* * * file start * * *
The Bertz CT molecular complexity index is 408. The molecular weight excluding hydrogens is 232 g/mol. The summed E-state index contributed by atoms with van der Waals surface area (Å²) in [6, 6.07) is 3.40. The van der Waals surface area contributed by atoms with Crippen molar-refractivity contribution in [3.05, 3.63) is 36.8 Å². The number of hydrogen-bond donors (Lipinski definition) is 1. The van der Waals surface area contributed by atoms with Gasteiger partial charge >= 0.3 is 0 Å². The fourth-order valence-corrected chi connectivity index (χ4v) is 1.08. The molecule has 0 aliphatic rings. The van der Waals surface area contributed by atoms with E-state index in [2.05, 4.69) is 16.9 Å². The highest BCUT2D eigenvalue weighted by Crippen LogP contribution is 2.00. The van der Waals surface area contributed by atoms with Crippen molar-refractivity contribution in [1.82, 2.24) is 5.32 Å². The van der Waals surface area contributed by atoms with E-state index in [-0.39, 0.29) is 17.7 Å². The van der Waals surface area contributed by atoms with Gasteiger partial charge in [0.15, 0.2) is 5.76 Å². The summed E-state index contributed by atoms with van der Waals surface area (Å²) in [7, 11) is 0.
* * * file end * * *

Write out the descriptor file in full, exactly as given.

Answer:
The Bertz CT molecular complexity index is 408. The molecular weight excluding hydrogens is 232 g/mol. The summed E-state index contributed by atoms with van der Waals surface area (Å²) in [6, 6.07) is 3.40. The van der Waals surface area contributed by atoms with Crippen molar-refractivity contribution in [3.05, 3.63) is 36.8 Å². The number of hydrogen-bond donors (Lipinski definition) is 1. The van der Waals surface area contributed by atoms with Gasteiger partial charge >= 0.3 is 0 Å². The fourth-order valence-corrected chi connectivity index (χ4v) is 1.08. The molecule has 0 aliphatic rings. The van der Waals surface area contributed by atoms with E-state index in [2.05, 4.69) is 16.9 Å². The highest BCUT2D eigenvalue weighted by Crippen LogP contribution is 2.00. The van der Waals surface area contributed by atoms with Crippen molar-refractivity contribution in [1.82, 2.24) is 5.32 Å². The van der Waals surface area contributed by atoms with E-state index in [-0.39, 0.29) is 17.7 Å². The van der Waals surface area contributed by atoms with Gasteiger partial charge in [0.15, 0.2) is 5.76 Å². The summed E-state index contributed by atoms with van der Waals surface area (Å²) in [7, 11) is 0.